During vacation, my husband and I managed to steal away a day alone at the beach, thanks to the grandparents. It was the perfect time to relax and mostly reflect, as so often happens when all is silent around you except for the sounds of mostly waves. It was a largely uneventful day, until the wind had picked up and the tide became quite vicious. People were still in the water like always, scarcely heeding the ocean’s bellows to take caution.
There were two teenagers in particular on bright green surf boards who were out pretty deep in the water. The lifeguard had begun blowing his whistle for wayward swimmers to come in from the deep, but these two weren’t really changing course. Soon, we saw a woman walk to the shore and begin yelling out, “Campbell! CAMPBELL!” She waited with hands on her hips for any of these girls to turn around, but either they couldn’t hear her or they were directly ignoring her. The mom stepped a couple feet into the water, this time cupping her hands around her mouth for projection. “CAMPBELL!!! CAMPBELL!!!!!” she kept shouting. Still, no answer.
My husband and I exchanged glances. I sat up, literally on the edge of my seat, wondering if I needed to join voice forces and also start screaming for “Campbell” as if I knew her. Even among the crashing waves, the lifeguard whistles, and the screaming mother, the girls were still blissfully unaware of all the warning signs. They either didn’t seem to sense any danger whatsoever OR they thought they could handle themselves just fine.
The mother turned around, looked back at the shore briefly, and realizing there was no other solution, dove straight into the water. She was still clothed in her cover up, but she swam like a fish anyway to reach those girls. By this point, my husband and I were tuned in fully, because we weren’t sure if this would turn into a rescue mission of three people instead of two. Thankfully, all that tension I built up in my head was null and void, as the mother was finally able to get them to heed her calls as she got closer to them. They all swam back to shore together, and the teenage girls took their walk of shame with surfboards over their heads, while the few onlookers stole glances at their faces. Their mother walked ahead of them, wringing her clothes of saltwater, and trudging through the sand.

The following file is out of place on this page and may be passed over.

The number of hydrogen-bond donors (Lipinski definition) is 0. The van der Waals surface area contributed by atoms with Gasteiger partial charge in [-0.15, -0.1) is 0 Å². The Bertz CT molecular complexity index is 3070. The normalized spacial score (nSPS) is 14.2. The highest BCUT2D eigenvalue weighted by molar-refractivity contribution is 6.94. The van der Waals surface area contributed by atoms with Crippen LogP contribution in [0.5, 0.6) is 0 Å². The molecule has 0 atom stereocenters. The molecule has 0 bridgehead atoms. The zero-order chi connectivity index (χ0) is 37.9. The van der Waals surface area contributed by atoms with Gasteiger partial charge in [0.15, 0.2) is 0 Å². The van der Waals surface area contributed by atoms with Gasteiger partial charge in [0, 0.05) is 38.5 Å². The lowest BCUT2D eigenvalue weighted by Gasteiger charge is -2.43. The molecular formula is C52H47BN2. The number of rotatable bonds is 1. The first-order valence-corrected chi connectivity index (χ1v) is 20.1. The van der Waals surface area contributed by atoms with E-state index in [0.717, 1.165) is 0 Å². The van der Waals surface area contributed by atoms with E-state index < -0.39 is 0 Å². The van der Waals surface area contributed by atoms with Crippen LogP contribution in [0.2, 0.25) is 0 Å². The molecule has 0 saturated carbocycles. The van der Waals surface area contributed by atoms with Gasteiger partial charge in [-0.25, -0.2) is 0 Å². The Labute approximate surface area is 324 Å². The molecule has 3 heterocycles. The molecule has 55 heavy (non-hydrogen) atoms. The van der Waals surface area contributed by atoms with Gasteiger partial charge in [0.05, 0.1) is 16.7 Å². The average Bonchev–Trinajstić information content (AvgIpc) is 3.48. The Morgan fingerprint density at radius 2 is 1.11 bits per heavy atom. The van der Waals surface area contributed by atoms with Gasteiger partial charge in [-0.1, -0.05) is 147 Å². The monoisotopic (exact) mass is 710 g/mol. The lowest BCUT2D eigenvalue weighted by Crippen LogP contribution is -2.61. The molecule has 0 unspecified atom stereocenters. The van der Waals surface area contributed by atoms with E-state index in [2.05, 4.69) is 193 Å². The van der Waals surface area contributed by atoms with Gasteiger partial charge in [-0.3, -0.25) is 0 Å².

I looked at my husband and laughed a little sigh of relief. I whispered to him, “That was awesome.”
Nobody, assuming they’re of sane mind and love their children, would think twice in order to jump in front of a car to push their child out of harm’s way. No parent would bat an eye at standing between our kid and a bullet, God forbid. And like this mother, whatever fear of drowning or sea creatures or crashing waves she may have had was absolutely no hindrance, as the objective was clear—Save Your Child.